You have to know what you're called to. And for me the directive always has been, still is, and will continue to be to evoke the deeper wisdom that underlies crisis. In this context the focus here is primarily on a disaster wrought by two back to back hurricanes, Katrina and Rita, in the late summer of 2005 - a crisis that has severely impacted the every day lives of millions of people, some of whom I know personally, and myself included.
And while the terrain surrounding this challenge (of how to best support the safety and well-being of the American people in the face of past and future natural disasters) has become a tremendously political one these days, I really can deal with that. I recognized a long time ago that I do not live in a world that is wrapped up in a nice, neat package with a pretty pink bow on top of it. Change, indeed life itself, is a messy business.
Thus, the ability to embrace polarity and paradox and to live well along side many competing agendas is the highest emotional competency one can master, and I strive to master that one on a daily basis. I do that primarily by continuing to stay aware of what my own true north is. True north for me in this context (and well beyond it ) is to stay out of the arena of politics and private agenda and to work passionately instead to help people face, navigate and transcend significant, complex challenges in order to bring about positive change.
Having said this, on the subject of the ensuing controversy at the National Hurricane Center and beyond, if you've been following the blog for the past few days you will no doubt notice that some of the posts that were previously published here have been deleted. I want to categorically state that I am not being censored by anyone nor am I afraid to take a stand for issues that I passionately believe in. The issue is simply one of personal discernment. For reasons that even I do not fully understand yet, it just seems like the right thing to do. Given that there is much I still do not know about this subject--and may never know- it seems to me that the best course of action going forward is to look for and voice the deeper wisdom in this crisis as the NOAA investigation continues.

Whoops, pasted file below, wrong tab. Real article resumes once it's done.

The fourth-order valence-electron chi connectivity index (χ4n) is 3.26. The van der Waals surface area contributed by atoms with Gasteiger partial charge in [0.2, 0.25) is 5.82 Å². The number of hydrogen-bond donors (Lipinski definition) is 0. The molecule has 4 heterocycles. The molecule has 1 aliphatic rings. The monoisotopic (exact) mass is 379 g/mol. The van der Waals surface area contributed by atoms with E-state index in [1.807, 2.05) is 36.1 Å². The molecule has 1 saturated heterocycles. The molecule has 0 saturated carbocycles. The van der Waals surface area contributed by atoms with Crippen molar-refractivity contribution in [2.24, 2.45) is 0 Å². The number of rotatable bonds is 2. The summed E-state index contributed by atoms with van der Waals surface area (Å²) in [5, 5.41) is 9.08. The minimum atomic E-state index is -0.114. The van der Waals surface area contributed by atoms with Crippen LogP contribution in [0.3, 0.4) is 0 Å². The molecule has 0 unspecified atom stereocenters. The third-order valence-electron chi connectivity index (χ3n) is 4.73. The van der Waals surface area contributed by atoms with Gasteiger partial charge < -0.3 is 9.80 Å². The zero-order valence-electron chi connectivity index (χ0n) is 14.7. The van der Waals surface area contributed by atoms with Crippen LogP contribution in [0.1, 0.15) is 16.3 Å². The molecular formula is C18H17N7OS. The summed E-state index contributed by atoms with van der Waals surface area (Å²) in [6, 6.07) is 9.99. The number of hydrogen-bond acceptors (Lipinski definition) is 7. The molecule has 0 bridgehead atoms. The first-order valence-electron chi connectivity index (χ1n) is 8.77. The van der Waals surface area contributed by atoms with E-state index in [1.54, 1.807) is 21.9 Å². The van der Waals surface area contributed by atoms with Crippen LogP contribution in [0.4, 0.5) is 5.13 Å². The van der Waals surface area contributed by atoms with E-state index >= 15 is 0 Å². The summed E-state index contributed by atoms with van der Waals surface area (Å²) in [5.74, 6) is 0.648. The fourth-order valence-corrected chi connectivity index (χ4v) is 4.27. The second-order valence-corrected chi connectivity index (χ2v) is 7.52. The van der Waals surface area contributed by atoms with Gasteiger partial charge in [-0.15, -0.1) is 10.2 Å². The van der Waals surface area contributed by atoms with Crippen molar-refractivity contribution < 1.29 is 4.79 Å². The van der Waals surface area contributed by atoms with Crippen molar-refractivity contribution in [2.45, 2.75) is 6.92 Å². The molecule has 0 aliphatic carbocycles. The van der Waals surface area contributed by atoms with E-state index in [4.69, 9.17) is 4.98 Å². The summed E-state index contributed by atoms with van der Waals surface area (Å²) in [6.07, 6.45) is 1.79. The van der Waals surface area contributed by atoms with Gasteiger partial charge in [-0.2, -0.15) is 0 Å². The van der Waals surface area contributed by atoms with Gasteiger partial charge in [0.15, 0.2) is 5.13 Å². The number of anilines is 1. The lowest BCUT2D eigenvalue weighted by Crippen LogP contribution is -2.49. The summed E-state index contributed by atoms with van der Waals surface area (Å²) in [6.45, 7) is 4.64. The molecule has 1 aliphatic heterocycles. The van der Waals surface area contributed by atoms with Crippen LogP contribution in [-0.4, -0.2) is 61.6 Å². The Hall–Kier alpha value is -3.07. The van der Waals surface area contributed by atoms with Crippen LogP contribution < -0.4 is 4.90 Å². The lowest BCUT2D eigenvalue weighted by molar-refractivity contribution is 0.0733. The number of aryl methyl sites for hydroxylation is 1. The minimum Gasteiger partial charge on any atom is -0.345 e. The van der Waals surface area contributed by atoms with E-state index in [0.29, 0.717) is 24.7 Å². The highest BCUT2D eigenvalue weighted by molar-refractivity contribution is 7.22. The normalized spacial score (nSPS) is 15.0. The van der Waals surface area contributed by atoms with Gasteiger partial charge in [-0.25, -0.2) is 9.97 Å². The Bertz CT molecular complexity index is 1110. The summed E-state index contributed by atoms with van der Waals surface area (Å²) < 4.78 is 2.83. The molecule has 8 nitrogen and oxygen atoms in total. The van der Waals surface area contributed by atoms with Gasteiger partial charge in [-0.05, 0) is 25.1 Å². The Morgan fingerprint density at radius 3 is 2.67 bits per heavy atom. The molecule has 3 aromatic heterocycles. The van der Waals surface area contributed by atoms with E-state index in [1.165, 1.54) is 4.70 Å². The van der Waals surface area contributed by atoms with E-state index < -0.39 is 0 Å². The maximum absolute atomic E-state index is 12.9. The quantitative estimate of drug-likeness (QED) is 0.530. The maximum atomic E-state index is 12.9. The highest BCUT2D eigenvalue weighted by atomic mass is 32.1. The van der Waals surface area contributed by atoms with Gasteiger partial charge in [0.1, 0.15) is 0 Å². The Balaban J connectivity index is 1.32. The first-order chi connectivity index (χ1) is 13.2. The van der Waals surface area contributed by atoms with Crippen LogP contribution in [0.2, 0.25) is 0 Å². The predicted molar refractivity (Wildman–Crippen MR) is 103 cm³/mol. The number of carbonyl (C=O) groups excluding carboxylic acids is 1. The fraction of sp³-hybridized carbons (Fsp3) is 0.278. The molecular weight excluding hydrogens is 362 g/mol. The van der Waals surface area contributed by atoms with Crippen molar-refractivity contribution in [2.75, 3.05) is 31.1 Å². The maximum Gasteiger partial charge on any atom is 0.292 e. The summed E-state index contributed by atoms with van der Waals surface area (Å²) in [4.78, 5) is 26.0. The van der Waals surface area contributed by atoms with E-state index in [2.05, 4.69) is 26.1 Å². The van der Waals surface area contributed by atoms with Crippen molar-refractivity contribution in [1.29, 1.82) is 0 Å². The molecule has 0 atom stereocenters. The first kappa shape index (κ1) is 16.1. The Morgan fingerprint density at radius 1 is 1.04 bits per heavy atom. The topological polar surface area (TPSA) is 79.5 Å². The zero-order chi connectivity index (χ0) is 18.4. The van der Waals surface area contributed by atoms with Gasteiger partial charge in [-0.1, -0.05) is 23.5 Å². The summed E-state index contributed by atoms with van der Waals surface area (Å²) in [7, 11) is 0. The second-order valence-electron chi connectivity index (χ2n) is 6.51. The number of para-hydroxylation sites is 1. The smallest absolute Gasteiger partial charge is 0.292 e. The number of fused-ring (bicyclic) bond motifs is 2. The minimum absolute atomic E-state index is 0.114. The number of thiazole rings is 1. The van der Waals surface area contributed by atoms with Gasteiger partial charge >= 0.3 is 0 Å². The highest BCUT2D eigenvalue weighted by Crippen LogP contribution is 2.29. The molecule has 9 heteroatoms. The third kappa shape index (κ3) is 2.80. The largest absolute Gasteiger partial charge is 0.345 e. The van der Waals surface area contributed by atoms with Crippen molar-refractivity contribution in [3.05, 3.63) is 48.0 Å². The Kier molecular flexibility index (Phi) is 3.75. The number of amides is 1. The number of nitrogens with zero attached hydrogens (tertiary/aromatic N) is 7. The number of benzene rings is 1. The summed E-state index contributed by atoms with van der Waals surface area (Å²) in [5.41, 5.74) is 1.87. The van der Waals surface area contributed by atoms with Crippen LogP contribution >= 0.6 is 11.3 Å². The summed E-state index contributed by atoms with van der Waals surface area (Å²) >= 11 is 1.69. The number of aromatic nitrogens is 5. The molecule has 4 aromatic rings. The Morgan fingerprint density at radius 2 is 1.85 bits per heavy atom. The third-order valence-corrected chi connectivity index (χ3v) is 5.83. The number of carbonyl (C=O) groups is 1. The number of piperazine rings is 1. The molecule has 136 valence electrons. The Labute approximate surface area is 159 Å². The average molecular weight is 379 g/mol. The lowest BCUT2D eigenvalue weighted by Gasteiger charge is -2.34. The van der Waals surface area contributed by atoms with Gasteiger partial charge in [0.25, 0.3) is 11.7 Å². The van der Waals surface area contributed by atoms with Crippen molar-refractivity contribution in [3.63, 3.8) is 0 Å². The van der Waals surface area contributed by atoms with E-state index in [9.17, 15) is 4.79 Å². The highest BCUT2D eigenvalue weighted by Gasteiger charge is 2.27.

What I can say that I am passionate about, however, is living in Louisiana, and being a citizen of the gulf coast. Louisiana is a wonderful place to live with it's natural beauty and unique culture despite it's vulnerability to hurricanes and crazy politics. This is my home and hurricanes are a fact of life here. To deny that reality is akin to trying to nail Jello to a tree, although I have found that many newbies to this region don't entirely "get" it yet.
The fact is, Hurricanes have always come bringing forth their devastation, and they will continue to come again, and again, and again. And that's the ONLY reason I continue to bang away on this keyboard almost two years after Hurricanes Katrina and Rita, and it's also why I have even ventured into the fray of this controversy. Any issue affecting the order and harmony of the people who are working on behalf of my safety (and millions of others) at the National Hurricane Center (and beyond) impacts me and my fellow gulf coast citizens, especially at the height of hurricane season. To me this debacle is yet/ but another metaphor for the systemic issues that have already been mirrored to us through the Katrina disaster--- Issues that we are all responsible for creating and perpetuating.
And just so you know, I have personally lived through and experienced first hand the devastation of 7 major hurricanes, some of them hitting during a time when hurricane technology and science were very crude. And what I have found has killed more people in hurricanes - then and now - and for more than any other reason is folks own stubborn, naive refusals to respect the power and the fury of nature. And that has shown up in many ways, but one very simple example is the refusal to evacuate.